The weekend after the wedding was one of the biggest festivals I have taken on yet.
The foot traffic can be as many as 10,000 people!

No fresh cut flowers, something I need to plan better for next year.

But I sold out of all my bouquets of broom corn and pumpkins on a stick.

As well as 20 loaves of crusty bread!
What a busy day!

This big guy sure has grown into such a great helper!

I can hardly believe that he has started pre-school this fall!

This week is the first week that I wont have to think about getting anything ready for the farmers market. We had the season ending market on Saturday.
Now is the time to sit back and look over all of my notes that I took over the summer.
Figure out what didn't work,
expand on the things that did work.

Begin writing my business plan for next year.

I think all of that can wait for a week or two.

For now I am just going to relax for a little bit

Enjoy the view around me
and recharge!


Tuesday, July 26, 2016

My Summer Job

I have had the idea in the back of my head ever since we moved to this property.
Starting my own flower farm!

When we moved here the back 3 acres were so overgrown with brush, volunteer trees and weeds!

The pipeliner spent a weekend clearing everything out!

This spring we purchased this beauty!

The perfect size for me to operate.

The pipeliner started tilling rows for me to plant.

Now these rows are filled with flowers!

Let me tell you its not as easy as the pictures look!

After planting almost 35 rows of zinnias we had a hard rain!
The soil turned to concrete!
The farmer across the road had the same problem with his cornfield.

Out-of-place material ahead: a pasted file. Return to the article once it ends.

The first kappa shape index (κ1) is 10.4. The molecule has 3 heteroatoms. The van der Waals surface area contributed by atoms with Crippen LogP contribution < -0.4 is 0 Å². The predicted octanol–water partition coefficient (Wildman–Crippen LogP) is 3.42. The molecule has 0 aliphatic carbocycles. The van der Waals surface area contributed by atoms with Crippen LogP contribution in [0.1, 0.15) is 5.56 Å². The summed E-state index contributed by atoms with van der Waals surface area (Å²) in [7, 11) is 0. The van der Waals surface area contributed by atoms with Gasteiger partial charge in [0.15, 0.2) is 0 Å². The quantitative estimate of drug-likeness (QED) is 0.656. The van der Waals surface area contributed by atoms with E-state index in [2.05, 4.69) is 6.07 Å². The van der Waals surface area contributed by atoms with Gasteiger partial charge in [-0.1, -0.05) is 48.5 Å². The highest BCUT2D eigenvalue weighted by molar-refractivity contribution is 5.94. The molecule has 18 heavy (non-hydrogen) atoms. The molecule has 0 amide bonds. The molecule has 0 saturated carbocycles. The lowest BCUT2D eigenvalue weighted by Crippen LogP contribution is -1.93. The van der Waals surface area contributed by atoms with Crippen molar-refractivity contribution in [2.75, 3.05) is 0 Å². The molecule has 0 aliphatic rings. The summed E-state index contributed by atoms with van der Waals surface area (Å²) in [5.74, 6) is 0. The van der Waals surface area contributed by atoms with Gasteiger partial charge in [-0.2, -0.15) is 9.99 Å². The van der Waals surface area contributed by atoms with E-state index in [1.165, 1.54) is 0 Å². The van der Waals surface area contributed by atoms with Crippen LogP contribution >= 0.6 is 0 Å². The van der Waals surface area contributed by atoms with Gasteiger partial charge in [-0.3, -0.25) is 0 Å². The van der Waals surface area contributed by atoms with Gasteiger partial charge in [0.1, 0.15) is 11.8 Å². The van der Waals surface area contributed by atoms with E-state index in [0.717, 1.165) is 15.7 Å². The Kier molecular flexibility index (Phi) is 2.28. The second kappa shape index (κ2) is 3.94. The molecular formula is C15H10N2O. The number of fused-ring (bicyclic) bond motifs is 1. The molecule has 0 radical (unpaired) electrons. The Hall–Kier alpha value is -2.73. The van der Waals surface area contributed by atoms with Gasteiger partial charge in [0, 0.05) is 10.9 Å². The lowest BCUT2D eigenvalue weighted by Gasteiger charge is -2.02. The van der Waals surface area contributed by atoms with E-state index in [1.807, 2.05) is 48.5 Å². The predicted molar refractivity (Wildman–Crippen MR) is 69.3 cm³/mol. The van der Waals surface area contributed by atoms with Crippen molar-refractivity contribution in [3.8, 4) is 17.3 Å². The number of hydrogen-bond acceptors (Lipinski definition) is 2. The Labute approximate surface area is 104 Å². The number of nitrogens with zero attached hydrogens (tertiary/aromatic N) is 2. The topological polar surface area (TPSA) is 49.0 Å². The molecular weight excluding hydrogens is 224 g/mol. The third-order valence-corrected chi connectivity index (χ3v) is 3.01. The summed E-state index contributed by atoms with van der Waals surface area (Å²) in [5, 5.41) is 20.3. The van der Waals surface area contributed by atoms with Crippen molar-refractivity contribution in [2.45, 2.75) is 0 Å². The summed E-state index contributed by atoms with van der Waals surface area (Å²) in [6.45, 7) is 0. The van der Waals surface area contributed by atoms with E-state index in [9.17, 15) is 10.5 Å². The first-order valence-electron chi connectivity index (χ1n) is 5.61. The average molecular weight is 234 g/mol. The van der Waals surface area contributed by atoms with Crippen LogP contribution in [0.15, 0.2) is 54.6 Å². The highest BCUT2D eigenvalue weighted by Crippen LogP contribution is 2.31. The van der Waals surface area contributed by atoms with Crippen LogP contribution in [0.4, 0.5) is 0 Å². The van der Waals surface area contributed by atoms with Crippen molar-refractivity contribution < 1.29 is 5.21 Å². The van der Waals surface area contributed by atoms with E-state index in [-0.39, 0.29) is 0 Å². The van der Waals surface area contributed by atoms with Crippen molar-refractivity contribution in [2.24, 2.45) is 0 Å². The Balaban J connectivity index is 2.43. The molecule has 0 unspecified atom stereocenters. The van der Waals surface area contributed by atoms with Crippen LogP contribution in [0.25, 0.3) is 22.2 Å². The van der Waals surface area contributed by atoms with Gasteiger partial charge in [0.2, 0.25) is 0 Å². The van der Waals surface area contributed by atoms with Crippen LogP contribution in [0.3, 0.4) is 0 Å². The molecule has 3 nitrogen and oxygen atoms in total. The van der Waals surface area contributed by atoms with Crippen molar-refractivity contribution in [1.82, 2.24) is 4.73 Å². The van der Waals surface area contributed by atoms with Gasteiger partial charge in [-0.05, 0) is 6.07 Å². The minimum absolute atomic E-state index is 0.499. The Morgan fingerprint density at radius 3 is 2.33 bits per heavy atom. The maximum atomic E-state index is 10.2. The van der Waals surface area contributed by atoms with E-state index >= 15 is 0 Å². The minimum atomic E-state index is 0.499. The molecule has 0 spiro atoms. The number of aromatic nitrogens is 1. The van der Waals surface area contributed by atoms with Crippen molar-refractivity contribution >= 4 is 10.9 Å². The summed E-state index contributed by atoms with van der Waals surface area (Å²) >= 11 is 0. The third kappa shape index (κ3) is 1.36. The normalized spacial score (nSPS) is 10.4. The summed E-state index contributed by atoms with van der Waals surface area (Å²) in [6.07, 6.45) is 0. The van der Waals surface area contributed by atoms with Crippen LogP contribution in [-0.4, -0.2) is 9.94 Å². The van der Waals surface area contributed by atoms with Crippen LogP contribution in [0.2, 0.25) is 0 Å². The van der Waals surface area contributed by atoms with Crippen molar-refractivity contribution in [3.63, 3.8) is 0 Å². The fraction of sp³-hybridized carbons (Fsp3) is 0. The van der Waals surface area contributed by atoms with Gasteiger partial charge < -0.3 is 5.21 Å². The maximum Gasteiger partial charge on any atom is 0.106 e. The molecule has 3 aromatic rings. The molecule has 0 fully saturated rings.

He had the use of a rotary hoe to take the crust off his soil.
I tried with my little make shift hoe, a weed edger.
It didn't work so well, and I ended up reseeding the whole thing!

I have been selling bouquets of zinnias and sunflowers at the local farmers market.

The sunflowers are always my favorite.

Along with the flowers I sell my homemade noodles.

I call them Lizzys oodles of noodles!

To this I have added some kind of snickerdoodles.
This past week was snickerdoodle cupcakes.

So we have oodles of noodles & snickerdoodles.
( it is now a running joke with the customers and a good draw to my booth)

The biggest seller of baked goods is this crusty bread.

Asiago & Garlic, Cheddar & Jalapeno

My weeks are pretty busy!
I try to make a batch of noodles everyday.
Friday are baking day, for Saturdays market.

Then there is the upkeep of the gardens.
With all of the rain we have had lately weeding has become an issue and tiresome!

I am not sure where I am taking the whole flower farm thing.
I would like to do a u-pick section next year.
Nothing better than people coming to the farm to pick their own bouquets.
Florist have become quite interested in buying from flower farms.
I may try to market to some of them.
Locally grown flowers are becoming the new trend.

Who wouldn't want a vase full of these beauties delivered to their door?

For now though the Farmers Market keeps me busy enough!

Lots of things to think about this upcoming winter.
I do know this is something I really want to do!

Look for more posts on my new adventure.


Tuesday, July 5, 2016

Tuesday, June 28, 2016

Things Don't Always Go As Planned

Sometimes the best of ideas don't always go as planned.
That would be true of the journey the pipeliner and I just came to the end of.

Last fall some late evening talks with our son-in-law to be led to the great idea of starting our own trucking business.

With absolutely no idea what we were even getting into we decided to look for a semi tractor.

It wasn't long before we found the one for us.